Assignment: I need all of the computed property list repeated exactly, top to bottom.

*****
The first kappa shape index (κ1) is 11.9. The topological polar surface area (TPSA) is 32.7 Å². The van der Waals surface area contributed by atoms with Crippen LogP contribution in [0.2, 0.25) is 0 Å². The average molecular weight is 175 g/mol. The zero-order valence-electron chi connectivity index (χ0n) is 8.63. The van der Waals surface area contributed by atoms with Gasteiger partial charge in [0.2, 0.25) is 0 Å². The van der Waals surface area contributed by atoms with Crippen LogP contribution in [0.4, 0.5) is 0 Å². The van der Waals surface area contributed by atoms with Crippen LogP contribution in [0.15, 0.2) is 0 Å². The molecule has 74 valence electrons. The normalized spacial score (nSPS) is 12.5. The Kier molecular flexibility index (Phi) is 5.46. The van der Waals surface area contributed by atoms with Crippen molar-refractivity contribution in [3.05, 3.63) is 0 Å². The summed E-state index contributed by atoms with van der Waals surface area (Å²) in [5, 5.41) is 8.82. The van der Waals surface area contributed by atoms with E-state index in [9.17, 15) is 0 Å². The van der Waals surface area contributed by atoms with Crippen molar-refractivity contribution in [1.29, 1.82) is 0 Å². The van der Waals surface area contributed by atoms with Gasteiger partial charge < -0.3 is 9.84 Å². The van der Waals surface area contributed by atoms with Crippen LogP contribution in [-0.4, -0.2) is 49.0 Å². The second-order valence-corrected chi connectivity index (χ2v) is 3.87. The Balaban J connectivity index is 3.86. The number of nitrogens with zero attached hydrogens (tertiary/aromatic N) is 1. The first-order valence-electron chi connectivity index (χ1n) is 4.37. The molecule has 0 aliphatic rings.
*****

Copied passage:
The first kappa shape index (κ1) is 11.9. The topological polar surface area (TPSA) is 32.7 Å². The van der Waals surface area contributed by atoms with Crippen LogP contribution in [0.2, 0.25) is 0 Å². The average molecular weight is 175 g/mol. The zero-order valence-electron chi connectivity index (χ0n) is 8.63. The van der Waals surface area contributed by atoms with Gasteiger partial charge in [0.2, 0.25) is 0 Å². The van der Waals surface area contributed by atoms with Crippen LogP contribution in [0.4, 0.5) is 0 Å². The van der Waals surface area contributed by atoms with Crippen LogP contribution in [0.15, 0.2) is 0 Å². The molecule has 74 valence electrons. The normalized spacial score (nSPS) is 12.5. The Kier molecular flexibility index (Phi) is 5.46. The van der Waals surface area contributed by atoms with Crippen molar-refractivity contribution in [3.05, 3.63) is 0 Å². The summed E-state index contributed by atoms with van der Waals surface area (Å²) in [5, 5.41) is 8.82. The van der Waals surface area contributed by atoms with E-state index in [9.17, 15) is 0 Å². The van der Waals surface area contributed by atoms with Crippen molar-refractivity contribution in [1.29, 1.82) is 0 Å². The van der Waals surface area contributed by atoms with Gasteiger partial charge < -0.3 is 9.84 Å². The van der Waals surface area contributed by atoms with Crippen LogP contribution in [-0.4, -0.2) is 49.0 Å². The second-order valence-corrected chi connectivity index (χ2v) is 3.87. The Balaban J connectivity index is 3.86. The number of nitrogens with zero attached hydrogens (tertiary/aromatic N) is 1. The first-order valence-electron chi connectivity index (χ1n) is 4.37. The molecule has 0 aliphatic rings.